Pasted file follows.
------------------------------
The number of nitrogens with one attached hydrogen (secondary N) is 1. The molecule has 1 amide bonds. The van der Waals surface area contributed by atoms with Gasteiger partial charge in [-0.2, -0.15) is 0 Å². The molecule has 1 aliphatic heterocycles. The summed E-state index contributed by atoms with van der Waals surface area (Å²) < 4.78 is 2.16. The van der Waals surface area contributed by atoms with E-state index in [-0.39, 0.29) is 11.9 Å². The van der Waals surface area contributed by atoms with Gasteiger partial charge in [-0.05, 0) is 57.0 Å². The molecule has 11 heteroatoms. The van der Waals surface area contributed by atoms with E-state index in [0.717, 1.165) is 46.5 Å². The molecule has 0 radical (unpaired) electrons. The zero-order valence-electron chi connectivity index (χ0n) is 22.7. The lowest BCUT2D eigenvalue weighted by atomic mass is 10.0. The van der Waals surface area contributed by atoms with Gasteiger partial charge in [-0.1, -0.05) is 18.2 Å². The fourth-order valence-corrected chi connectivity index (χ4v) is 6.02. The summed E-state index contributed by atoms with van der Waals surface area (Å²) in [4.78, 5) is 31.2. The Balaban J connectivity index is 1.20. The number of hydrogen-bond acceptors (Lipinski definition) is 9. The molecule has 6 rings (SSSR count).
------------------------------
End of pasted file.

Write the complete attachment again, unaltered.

The number of nitrogens with one attached hydrogen (secondary N) is 1. The molecule has 1 amide bonds. The van der Waals surface area contributed by atoms with Gasteiger partial charge in [-0.2, -0.15) is 0 Å². The molecule has 1 aliphatic heterocycles. The summed E-state index contributed by atoms with van der Waals surface area (Å²) < 4.78 is 2.16. The van der Waals surface area contributed by atoms with E-state index in [-0.39, 0.29) is 11.9 Å². The van der Waals surface area contributed by atoms with Gasteiger partial charge in [-0.05, 0) is 57.0 Å². The molecule has 11 heteroatoms. The van der Waals surface area contributed by atoms with E-state index in [0.717, 1.165) is 46.5 Å². The molecule has 0 radical (unpaired) electrons. The zero-order valence-electron chi connectivity index (χ0n) is 22.7. The lowest BCUT2D eigenvalue weighted by atomic mass is 10.0. The van der Waals surface area contributed by atoms with Gasteiger partial charge in [-0.1, -0.05) is 18.2 Å². The fourth-order valence-corrected chi connectivity index (χ4v) is 6.02. The summed E-state index contributed by atoms with van der Waals surface area (Å²) in [4.78, 5) is 31.2. The Balaban J connectivity index is 1.20. The number of hydrogen-bond acceptors (Lipinski definition) is 9. The molecule has 6 rings (SSSR count).